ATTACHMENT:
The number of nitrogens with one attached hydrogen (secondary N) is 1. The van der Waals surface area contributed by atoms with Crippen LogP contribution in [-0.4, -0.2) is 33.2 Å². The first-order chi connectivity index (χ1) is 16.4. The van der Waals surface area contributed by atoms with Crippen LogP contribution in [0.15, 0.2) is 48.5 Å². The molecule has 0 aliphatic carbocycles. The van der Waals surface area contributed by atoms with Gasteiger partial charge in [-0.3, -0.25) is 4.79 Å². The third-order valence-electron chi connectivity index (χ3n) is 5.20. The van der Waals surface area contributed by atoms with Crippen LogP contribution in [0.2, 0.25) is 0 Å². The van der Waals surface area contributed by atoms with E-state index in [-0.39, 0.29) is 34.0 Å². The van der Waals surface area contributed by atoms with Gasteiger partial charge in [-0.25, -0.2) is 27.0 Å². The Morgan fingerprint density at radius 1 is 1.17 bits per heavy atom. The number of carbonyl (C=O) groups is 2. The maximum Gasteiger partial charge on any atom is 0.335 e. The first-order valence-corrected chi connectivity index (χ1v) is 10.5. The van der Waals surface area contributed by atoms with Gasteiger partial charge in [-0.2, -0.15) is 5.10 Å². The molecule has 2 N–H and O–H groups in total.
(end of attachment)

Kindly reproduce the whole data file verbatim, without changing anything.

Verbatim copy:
The number of nitrogens with one attached hydrogen (secondary N) is 1. The van der Waals surface area contributed by atoms with Crippen LogP contribution in [-0.4, -0.2) is 33.2 Å². The first-order chi connectivity index (χ1) is 16.4. The van der Waals surface area contributed by atoms with Crippen LogP contribution in [0.15, 0.2) is 48.5 Å². The molecule has 0 aliphatic carbocycles. The van der Waals surface area contributed by atoms with Gasteiger partial charge in [-0.3, -0.25) is 4.79 Å². The third-order valence-electron chi connectivity index (χ3n) is 5.20. The van der Waals surface area contributed by atoms with Crippen LogP contribution in [0.2, 0.25) is 0 Å². The van der Waals surface area contributed by atoms with E-state index in [-0.39, 0.29) is 34.0 Å². The van der Waals surface area contributed by atoms with Gasteiger partial charge in [-0.25, -0.2) is 27.0 Å². The Morgan fingerprint density at radius 1 is 1.17 bits per heavy atom. The number of carbonyl (C=O) groups is 2. The maximum Gasteiger partial charge on any atom is 0.335 e. The first-order valence-corrected chi connectivity index (χ1v) is 10.5. The van der Waals surface area contributed by atoms with Gasteiger partial charge in [-0.2, -0.15) is 5.10 Å². The molecule has 2 N–H and O–H groups in total.